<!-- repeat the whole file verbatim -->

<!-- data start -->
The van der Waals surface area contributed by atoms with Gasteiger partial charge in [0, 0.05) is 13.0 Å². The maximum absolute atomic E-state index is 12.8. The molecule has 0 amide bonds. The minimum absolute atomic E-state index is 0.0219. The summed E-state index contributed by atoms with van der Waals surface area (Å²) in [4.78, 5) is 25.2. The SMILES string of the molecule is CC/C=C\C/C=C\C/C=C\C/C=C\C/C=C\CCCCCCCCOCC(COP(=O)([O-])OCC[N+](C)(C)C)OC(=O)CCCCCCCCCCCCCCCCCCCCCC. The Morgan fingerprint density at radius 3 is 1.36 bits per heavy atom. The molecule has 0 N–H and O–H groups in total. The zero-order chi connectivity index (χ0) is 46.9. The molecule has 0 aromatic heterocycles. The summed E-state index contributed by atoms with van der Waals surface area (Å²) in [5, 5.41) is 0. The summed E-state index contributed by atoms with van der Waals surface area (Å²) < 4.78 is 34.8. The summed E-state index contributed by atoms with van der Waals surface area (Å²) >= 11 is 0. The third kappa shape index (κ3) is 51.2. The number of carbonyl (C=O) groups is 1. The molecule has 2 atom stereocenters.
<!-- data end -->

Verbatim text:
The van der Waals surface area contributed by atoms with Gasteiger partial charge in [0, 0.05) is 13.0 Å². The maximum absolute atomic E-state index is 12.8. The molecule has 0 amide bonds. The minimum absolute atomic E-state index is 0.0219. The summed E-state index contributed by atoms with van der Waals surface area (Å²) in [4.78, 5) is 25.2. The SMILES string of the molecule is CC/C=C\C/C=C\C/C=C\C/C=C\C/C=C\CCCCCCCCOCC(COP(=O)([O-])OCC[N+](C)(C)C)OC(=O)CCCCCCCCCCCCCCCCCCCCCC. The Morgan fingerprint density at radius 3 is 1.36 bits per heavy atom. The molecule has 0 N–H and O–H groups in total. The zero-order chi connectivity index (χ0) is 46.9. The molecule has 0 aromatic heterocycles. The summed E-state index contributed by atoms with van der Waals surface area (Å²) in [5, 5.41) is 0. The summed E-state index contributed by atoms with van der Waals surface area (Å²) < 4.78 is 34.8. The summed E-state index contributed by atoms with van der Waals surface area (Å²) >= 11 is 0. The third kappa shape index (κ3) is 51.2. The number of carbonyl (C=O) groups is 1. The molecule has 2 atom stereocenters.